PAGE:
College Science Success Linked To Math And Same-subject Preparation
Science Daily — Researchers at Harvard University and the University of Virginia have found that high school coursework in one of the sciences generally does not predict better college performance in other scientific disciplines. But there's one notable exception: Students with the most rigorous high school preparation in mathematics perform significantly better in college courses in biology, chemistry, and physics.
The trick is, of course, making sure students are prepared for rigorous high school mathematics. Setting the stage for success in high school mathematics is crucial to success in high school and subsequently, in college. Setting the stage begins in elementary school.
Sadler and Tai surveyed 8,474 students enrolled in introductory science courses at 63 randomly selected four-year colleges and universities across the U.S. The students reported on their high school coursework (0, 1, or 2 years) in biology, chemistry, physics, and mathematics; this data was then correlated with their ultimate performance in their introductory college science courses. Sadler and Tai subjected this raw data to robust modeling to correct for socioeconomic factors that may advantage some students, including race, parental education level, and mean educational level of students' home communities, as defined by ZIP code.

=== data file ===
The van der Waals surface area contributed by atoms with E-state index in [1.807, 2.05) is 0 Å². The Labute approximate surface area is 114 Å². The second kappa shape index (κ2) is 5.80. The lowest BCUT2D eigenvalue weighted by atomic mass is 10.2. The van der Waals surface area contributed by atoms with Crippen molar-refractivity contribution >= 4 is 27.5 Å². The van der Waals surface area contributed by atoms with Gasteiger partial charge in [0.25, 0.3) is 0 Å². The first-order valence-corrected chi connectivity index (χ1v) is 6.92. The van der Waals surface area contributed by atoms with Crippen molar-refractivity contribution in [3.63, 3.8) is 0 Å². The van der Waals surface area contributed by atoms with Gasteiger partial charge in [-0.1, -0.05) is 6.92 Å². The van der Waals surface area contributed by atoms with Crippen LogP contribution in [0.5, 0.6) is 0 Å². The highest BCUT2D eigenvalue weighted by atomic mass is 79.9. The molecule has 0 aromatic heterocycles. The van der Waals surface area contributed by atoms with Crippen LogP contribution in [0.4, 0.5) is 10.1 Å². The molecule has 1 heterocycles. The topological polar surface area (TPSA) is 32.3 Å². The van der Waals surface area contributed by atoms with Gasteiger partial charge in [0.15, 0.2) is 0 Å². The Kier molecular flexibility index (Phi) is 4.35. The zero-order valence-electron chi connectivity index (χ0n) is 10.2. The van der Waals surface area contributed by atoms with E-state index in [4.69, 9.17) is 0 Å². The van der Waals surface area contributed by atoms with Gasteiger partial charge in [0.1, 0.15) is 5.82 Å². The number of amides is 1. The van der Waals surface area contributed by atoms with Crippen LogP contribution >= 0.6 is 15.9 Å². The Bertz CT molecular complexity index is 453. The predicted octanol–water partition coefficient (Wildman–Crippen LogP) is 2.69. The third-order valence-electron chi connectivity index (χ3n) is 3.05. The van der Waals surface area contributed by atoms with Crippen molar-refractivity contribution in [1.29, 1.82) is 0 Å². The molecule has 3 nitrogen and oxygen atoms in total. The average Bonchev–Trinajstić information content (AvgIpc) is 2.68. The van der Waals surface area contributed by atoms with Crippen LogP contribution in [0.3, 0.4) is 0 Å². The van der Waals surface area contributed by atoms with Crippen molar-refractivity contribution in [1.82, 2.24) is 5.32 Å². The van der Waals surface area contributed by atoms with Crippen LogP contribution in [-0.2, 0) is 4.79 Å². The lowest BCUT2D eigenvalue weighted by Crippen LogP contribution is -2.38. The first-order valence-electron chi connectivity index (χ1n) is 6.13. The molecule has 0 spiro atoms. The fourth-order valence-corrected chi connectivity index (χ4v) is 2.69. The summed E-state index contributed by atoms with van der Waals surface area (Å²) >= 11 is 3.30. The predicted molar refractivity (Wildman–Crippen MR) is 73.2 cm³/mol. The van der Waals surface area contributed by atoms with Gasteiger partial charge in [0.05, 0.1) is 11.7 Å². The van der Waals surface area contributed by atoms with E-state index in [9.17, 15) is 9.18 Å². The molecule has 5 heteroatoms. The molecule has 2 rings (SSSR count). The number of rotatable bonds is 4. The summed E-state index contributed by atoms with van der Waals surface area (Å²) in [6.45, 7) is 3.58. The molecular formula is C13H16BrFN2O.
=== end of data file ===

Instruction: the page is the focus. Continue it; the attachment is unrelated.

Not surprisingly, the controlled data indicated that high school preparation in any of the scientific disciplines -- biology, chemistry, or physics -- boosted college
performance in the same subject. Also, students with the most coursework in high school mathematics performed strikingly better in their introductory biology and chemistry courses in college; introductory college-level physics performance also benefited. Conversely, little correlation was seen between the amount of high school coursework in biology, chemistry, or physics and college performance in any of the other disciplines in this trio.
From Want to Be Good at Science? Math Is Key
By RANDOLPH E. SCHMID, AP Science Writer
Gerry Wheeler, executive director of the National Science Teachers Association, welcomed the paper as a source of new data for making decisions on science teaching.
"The correlation with math makes sense," he said.
But Wheeler, who was not part of the research group, cautioned that a correlation isn't necessarily the same as cause and effect.
Read the Harvard Press Release here.